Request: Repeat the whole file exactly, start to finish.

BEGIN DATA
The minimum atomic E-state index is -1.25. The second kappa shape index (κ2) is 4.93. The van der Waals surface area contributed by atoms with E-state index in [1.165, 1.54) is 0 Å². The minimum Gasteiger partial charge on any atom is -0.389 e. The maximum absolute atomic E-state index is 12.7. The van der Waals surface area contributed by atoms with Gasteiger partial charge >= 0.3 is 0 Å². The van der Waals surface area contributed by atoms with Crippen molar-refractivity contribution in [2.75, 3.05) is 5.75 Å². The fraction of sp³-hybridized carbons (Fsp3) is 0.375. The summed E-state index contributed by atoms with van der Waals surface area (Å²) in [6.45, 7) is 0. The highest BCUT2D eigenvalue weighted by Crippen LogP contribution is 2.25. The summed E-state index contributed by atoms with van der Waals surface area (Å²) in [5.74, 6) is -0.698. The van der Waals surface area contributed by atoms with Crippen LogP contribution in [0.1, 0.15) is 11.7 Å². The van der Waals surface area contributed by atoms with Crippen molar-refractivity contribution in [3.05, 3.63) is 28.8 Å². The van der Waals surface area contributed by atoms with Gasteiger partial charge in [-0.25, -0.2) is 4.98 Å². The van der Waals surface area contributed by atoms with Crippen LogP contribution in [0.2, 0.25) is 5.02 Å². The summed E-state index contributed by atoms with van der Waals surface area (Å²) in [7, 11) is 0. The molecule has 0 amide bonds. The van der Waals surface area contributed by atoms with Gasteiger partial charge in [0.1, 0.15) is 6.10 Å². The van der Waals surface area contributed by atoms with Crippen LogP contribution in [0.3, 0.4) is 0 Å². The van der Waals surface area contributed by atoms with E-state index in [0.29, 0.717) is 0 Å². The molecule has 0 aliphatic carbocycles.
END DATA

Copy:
The minimum atomic E-state index is -1.25. The second kappa shape index (κ2) is 4.93. The van der Waals surface area contributed by atoms with E-state index in [1.165, 1.54) is 0 Å². The minimum Gasteiger partial charge on any atom is -0.389 e. The maximum absolute atomic E-state index is 12.7. The van der Waals surface area contributed by atoms with Gasteiger partial charge >= 0.3 is 0 Å². The van der Waals surface area contributed by atoms with Crippen molar-refractivity contribution in [2.75, 3.05) is 5.75 Å². The fraction of sp³-hybridized carbons (Fsp3) is 0.375. The summed E-state index contributed by atoms with van der Waals surface area (Å²) in [6.45, 7) is 0. The highest BCUT2D eigenvalue weighted by Crippen LogP contribution is 2.25. The summed E-state index contributed by atoms with van der Waals surface area (Å²) in [5.74, 6) is -0.698. The van der Waals surface area contributed by atoms with Crippen LogP contribution in [0.1, 0.15) is 11.7 Å². The van der Waals surface area contributed by atoms with Crippen molar-refractivity contribution in [3.05, 3.63) is 28.8 Å². The van der Waals surface area contributed by atoms with Gasteiger partial charge in [-0.25, -0.2) is 4.98 Å². The van der Waals surface area contributed by atoms with Crippen LogP contribution in [0.2, 0.25) is 5.02 Å². The summed E-state index contributed by atoms with van der Waals surface area (Å²) in [7, 11) is 0. The molecule has 0 amide bonds. The van der Waals surface area contributed by atoms with Gasteiger partial charge in [0.1, 0.15) is 6.10 Å². The van der Waals surface area contributed by atoms with Crippen LogP contribution in [0.3, 0.4) is 0 Å². The van der Waals surface area contributed by atoms with E-state index in [0.29, 0.717) is 0 Å². The molecule has 0 aliphatic carbocycles.